Up in the West Midlands, Paul Lambert’s crew of Villans is comfortably perched mid-table despite playing one of the toughest early fixture lists in the division. The former Borussia Dortmund star inherited an amorphous mess from Alex McLeish, and has since molded Aston Villa into the Premier League’s pre-eminent counter attacking side. At the heart of Villa’s steady play lies long-heralded prospect Fabian Delph, winner of the club’s Player of the Month award two turns running. Here, we’ll examine Delph’s progression since last season and even dare to compare him to one of the Prem’s most unique midfielders, Moussa Dembele.
Having signed for Villa in the summer of 2009, serious knee and ankle injuries halted the young Englishman’s progress and his genuine breakthrough into Villa’s first team only came last season. Despite his belated arrival, Delph impressed over 24 appearances last term and entered 2013/2014 as a locked-in starter of Lambert’s midfield trio.
Unsurprisingly, the former Leeds player has contributed his usual energetic play and largely built upon his defensive stats of last season. An increase in ground 50-50 win percentage has been roughly offset by a similar decrease in his tackle win percentage, but his aerial duel win rate has risen 17 points to 61 percent –impressive for a player standing just 1.74 meters (5’9”) tall. More importantly, Delph is attempting all of these challenges at demonstrably faster clips in the current year. His minutes per ground duel has gone from almost nine minutes to six, tackles are attempted every 23 minutes instead of every 30, and aerial challenges every 35 minutes instead of every 68. A smaller frame and prior injury struggles clearly fail to deter Delph from throwing his weight around.
Offensively, Delph’s statistics nicely reflect a box-to-box midfielder in a strictly counter attacking side. Villa’s emphasis on direct transitions has become even more pronounced this year, so a decrease in Delph’s passing accuracy from 88 to 82 percent is not a major cause for concern. Indeed, when you examine his passing directions, it becomes clear that Delph has streamlined his distribution to fit Lambert’s “get it and go” approach. Last year, the midfielder sent 28 percent of his passes forward, 18 backwards, and 54 laterally. This year, he is sending 34 percent forward, just 16 backwards, and the remaining half laterally.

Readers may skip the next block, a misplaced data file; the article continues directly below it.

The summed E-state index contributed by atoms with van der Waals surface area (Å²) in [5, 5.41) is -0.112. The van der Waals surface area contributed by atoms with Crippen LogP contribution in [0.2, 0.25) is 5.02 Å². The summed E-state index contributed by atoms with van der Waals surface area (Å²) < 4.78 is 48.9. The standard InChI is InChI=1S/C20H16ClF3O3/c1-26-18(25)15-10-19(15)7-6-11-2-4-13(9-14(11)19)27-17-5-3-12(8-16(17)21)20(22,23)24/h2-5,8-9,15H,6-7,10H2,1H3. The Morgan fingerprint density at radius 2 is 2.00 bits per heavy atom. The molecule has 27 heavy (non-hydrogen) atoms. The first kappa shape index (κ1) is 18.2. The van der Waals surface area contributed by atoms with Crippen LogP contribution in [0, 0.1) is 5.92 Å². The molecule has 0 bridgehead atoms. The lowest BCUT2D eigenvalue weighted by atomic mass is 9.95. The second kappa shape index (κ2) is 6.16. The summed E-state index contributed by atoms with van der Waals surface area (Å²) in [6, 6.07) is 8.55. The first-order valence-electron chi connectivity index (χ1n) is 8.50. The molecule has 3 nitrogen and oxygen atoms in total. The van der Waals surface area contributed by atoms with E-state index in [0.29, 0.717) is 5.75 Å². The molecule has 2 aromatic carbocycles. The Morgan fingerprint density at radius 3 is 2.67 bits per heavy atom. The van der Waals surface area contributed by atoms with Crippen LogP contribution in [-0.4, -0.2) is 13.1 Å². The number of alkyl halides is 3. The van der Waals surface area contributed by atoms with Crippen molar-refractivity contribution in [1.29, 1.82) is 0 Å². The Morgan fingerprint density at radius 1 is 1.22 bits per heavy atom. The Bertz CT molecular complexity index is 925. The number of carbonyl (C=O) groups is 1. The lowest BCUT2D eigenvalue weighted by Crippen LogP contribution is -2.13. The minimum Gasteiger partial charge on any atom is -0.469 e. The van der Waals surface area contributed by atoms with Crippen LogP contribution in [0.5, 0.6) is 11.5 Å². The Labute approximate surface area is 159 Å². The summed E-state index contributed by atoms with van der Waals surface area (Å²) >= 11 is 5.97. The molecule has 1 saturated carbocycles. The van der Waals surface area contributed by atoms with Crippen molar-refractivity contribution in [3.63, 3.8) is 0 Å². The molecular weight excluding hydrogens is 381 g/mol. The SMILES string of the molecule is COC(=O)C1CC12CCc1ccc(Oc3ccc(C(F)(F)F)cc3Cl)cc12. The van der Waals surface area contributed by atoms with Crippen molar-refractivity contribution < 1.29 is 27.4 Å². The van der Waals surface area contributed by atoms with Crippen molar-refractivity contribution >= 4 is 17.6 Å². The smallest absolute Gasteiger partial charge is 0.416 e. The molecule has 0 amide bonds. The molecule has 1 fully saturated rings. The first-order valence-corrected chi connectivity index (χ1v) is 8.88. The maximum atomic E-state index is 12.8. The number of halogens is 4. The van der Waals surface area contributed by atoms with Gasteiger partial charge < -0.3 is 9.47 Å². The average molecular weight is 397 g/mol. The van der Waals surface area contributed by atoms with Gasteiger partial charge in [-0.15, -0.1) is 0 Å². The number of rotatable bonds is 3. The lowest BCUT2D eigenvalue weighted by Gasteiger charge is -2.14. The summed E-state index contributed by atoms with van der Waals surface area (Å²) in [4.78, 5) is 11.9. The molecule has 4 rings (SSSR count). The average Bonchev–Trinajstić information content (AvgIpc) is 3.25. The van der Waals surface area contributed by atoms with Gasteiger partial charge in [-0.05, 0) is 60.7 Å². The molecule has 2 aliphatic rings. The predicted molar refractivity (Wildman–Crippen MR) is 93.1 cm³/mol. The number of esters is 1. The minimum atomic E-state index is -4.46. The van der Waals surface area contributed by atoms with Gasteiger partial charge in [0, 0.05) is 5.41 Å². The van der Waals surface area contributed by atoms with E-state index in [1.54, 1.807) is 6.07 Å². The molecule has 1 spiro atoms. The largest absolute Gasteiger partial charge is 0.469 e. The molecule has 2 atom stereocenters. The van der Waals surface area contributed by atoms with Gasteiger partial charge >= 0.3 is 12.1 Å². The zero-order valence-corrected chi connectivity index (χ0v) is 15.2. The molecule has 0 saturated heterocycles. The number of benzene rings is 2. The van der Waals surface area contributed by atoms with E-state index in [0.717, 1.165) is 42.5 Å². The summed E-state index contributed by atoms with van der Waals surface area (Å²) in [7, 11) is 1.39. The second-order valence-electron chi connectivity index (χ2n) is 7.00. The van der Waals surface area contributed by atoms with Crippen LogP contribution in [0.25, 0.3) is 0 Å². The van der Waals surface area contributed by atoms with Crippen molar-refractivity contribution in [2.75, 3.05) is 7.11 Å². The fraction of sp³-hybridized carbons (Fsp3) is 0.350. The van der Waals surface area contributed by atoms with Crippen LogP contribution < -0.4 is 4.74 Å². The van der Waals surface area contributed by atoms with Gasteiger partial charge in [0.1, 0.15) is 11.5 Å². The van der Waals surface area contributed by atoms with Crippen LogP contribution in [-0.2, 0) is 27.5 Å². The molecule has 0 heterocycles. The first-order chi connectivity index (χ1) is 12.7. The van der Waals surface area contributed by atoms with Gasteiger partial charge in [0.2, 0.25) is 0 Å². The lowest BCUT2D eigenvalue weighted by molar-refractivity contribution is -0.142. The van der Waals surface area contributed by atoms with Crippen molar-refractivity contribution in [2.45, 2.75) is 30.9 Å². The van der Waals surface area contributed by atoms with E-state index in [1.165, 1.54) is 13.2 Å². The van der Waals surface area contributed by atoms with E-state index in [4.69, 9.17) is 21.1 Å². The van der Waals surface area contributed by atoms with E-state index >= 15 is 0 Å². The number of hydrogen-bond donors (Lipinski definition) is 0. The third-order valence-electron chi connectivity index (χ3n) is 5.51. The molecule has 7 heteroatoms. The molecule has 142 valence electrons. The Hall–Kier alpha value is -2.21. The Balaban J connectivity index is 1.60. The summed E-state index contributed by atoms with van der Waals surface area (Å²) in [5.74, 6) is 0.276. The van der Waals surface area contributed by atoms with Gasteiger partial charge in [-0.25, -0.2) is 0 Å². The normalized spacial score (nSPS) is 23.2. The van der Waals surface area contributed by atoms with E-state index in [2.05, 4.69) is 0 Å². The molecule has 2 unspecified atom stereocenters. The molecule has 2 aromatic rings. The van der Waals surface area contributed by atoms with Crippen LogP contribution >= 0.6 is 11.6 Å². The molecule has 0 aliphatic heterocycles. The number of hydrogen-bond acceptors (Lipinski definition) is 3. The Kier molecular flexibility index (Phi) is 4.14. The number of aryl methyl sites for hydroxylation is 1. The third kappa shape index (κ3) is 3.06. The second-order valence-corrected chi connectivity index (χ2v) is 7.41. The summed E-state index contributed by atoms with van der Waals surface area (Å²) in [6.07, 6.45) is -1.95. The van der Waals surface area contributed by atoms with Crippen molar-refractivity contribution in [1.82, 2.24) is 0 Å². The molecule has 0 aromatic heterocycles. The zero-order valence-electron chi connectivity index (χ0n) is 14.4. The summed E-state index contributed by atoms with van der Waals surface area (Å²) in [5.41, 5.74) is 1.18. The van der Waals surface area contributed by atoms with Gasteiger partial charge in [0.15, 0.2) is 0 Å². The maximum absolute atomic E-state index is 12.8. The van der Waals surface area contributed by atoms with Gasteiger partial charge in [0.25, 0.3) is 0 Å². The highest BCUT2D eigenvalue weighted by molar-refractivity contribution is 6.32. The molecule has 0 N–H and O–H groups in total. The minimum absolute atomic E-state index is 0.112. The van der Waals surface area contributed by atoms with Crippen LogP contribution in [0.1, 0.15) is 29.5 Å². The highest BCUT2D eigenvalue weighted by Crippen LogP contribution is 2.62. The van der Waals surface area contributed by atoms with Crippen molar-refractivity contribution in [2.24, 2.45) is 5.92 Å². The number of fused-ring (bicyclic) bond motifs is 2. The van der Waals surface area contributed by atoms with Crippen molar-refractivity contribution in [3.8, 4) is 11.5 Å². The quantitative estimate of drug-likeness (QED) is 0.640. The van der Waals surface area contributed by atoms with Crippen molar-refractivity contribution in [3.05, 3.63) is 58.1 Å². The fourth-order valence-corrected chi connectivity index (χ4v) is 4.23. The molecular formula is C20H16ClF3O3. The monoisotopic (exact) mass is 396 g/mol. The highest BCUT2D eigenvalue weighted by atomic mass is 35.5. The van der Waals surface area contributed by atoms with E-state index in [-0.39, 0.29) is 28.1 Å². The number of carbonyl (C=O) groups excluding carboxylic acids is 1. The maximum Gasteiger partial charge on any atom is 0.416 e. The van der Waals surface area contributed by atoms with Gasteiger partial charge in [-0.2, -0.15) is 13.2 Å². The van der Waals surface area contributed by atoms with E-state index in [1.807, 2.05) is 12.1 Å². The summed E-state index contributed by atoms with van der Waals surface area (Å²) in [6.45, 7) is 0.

Perhaps the most unique aspect of Delph’s game (and what causes the impending comparisons to Dembele) is his ability to storm forward with the ball from deep in midfield – something that Lambert has clearly encouraged. Last year Delph possessed a fantastic 87 percent dribble success rate and attempted them at just over once per half. This season, his success rate has dropped roughly nine points but he is attempting a dribble every 23 minutes as Villa fly up field on the counter.
The major weakness in Delph’s skill set is his ability to contribute in the final third. He has yet to score a Premier League goal and is actually attempting shots at a worse clip this season, every 315 minutes, to last, once per 189 minutes. Further, Delph’s chance creation rate has dipped from every 122 minutes to once every 158.
Somewhat surprisingly, Delph’s unique combination of skills actually has a precedent in Tottenham Hotspur’s Moussa Dembele. Like Delph, the Belgian is an extremely hard worker in the middle of the park and possesses similar defensive stats as his English counterpart. The only drastic differences between the two are Dembele’s astonishing 94 percent tackle success rate, but this is, in part, offset by Delph’s recording of an interception every 30 minutes as compared to Dembele’s sole robbery per match.
In possession, Dembele possess a higher pass success rate, 91 percent, but plays more lateral passes in Andre Villas-Boas’s more patient side. As mentioned previously, the real basis for comparison between the two comes when acknowledging Dembele’s similar penchant for dribbling deep in midfield. The former Alkmaar star possesses a truly remarkable 93 percent dribble rate, attempting one every 20 minutes.
As Delph is three years his junior (and lost another year through injury), I’m inclined to view Dembele as the floor for Delph’s developmental curve. Considering the Belgian made the unorthodox transition from support striker to “dribbling midfielder” under Martin Jol at Fulham, it will be fascinating to watch how Delph’s game progresses from here. He clearly already has serious value as a scrapping box-to-box midfielder in Lambert’s counter-attacking side. However, should he develop an eye for a final ball (Dembele creates a chance every 42 minutes) and any kind of value in front of goal, Delph may well become one of the Premier League’s leading stars.